Now you may be wondering what is this about my friend’s father’s Mercedes? A quick story is that I grew up among fairly rich people, I cycled to school, whereas my friend’s father brought him to school and pick him up everyday in his Mercedes.
I never envied my friend and his father, and they were also kind and would occasionally offer me a ride home when it was raining. Never once did I wonder why my father did not have a Mercedes, we understood there were differences in fate and fortune and our income was better spent on daily needs, rather than a Mercedes. As a result when it came to getting my own car, I obtained a used fairly old but inexpensive used car, generously passed down by a few generations of international students. I get a fair bit of stick from my current friends for it as it looks quite old as well, but it runs and is well maintained.
This comparison is what I frequently think about when fans complain that the club does not spend enough. Like spending money on a car, player investment does not have a guaranteed return (my car is not guaranteed to always work), spending a huge fee also means incurring huge risk since it is possible that my car or the player fails (repairs on an expensive car are expectedly also more expensive).
If we look upon increased spending as increased risk-taking, the moves that Arsenal FC make become much more reasonable. Some might say since we have increased revenue, we can incur more risk. And to those people, I would point to the past few seasons of increased spending.
Before the new shirt deal and other commercial deals were settled, there were only projections of increased revenue, not actual increased revenue. The cash reserves would have been needed if the increase revenue from commercial deals had not come through.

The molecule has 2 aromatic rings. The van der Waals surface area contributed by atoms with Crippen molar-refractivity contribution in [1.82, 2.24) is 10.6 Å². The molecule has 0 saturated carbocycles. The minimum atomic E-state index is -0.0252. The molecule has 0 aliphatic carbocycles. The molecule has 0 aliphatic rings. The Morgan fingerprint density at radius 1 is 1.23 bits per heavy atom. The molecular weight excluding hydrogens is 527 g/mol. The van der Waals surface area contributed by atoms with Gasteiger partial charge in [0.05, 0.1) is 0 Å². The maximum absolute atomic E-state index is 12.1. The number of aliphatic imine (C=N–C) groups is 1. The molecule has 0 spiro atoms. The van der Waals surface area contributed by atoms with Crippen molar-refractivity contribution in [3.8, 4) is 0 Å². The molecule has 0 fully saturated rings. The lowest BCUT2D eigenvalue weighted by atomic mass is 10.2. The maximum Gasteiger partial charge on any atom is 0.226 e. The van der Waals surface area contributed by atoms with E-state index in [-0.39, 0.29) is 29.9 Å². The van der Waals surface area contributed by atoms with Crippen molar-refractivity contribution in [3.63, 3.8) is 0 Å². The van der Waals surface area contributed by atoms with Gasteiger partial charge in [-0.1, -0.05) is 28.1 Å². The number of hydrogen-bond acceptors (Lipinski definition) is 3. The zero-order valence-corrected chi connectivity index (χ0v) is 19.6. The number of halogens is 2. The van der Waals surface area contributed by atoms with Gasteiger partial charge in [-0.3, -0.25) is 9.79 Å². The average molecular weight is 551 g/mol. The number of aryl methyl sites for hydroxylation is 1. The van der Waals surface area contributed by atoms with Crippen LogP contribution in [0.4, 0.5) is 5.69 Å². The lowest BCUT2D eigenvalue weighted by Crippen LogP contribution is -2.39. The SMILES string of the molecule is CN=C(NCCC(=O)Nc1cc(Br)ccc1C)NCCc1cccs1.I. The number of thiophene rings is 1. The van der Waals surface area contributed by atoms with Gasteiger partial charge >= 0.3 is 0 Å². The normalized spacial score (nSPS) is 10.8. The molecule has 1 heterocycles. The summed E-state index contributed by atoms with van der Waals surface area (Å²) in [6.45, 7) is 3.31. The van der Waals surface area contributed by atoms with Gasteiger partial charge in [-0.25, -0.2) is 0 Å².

A club laden with debt has less leeway to increase risk, lest we forget about Leeds, whose expected increase in revenue did not happen and led to the forced sale of players. While Arsenal have well managed debt and therefore well managed risk, it is with sensible spending that led us there. Today, with all the commercial deals settled, we have started to see Arsenal starting to become less risk averse, with Aubameyang and Lacazette deals both smashing Arsenal transfer records. I do not envy Manchester United/City’s Mercedes, simply because the fates and fortunes have been very different and not remotely comparable situations.
In addition, in Wenger’s earlier tenure there were only three teams with realistic championship ambitions, today, there are 5-6, depending whether you are optimistic on Arsenal’s chances. In a three horse race, there is much more opportunity to win if you are in the race, since only two teams have to slip up. Of course, having five teams slip up is much less likely to happen, although it did happen when Leicester won, but that was an aberration and any good statistician would tell us not to rely on that happening often.
Finally, in terms of my friends giving me stick on my well-maintained old car, one of them had to borrow from me for a medical procedure, and at another time for emergency travel; so much for his nice, new car. Luckily, I had the cash reserves.
Happy supporting Arsenal!
- Arsenal U18s February Update – 13 Matches Unbeaten
- Another ‘old codger’s’ sense of perspective
- Football history is (more or less) bunk as long as you ignore the bits you don’t like
And from the Arsenal History Society
- Arsenal the most penalised by refs among the current top four teams
- Mykhaylo Mudryk now listed in 17 different articles as coming to Arsenal!
- Arsenal attacking problems… what attacking problems?
- Men’s football returns at last: Arsenal in action this afternoon
- Is the injury to Gabriel Jesus equivalent to the assault on Eduardo in 2008?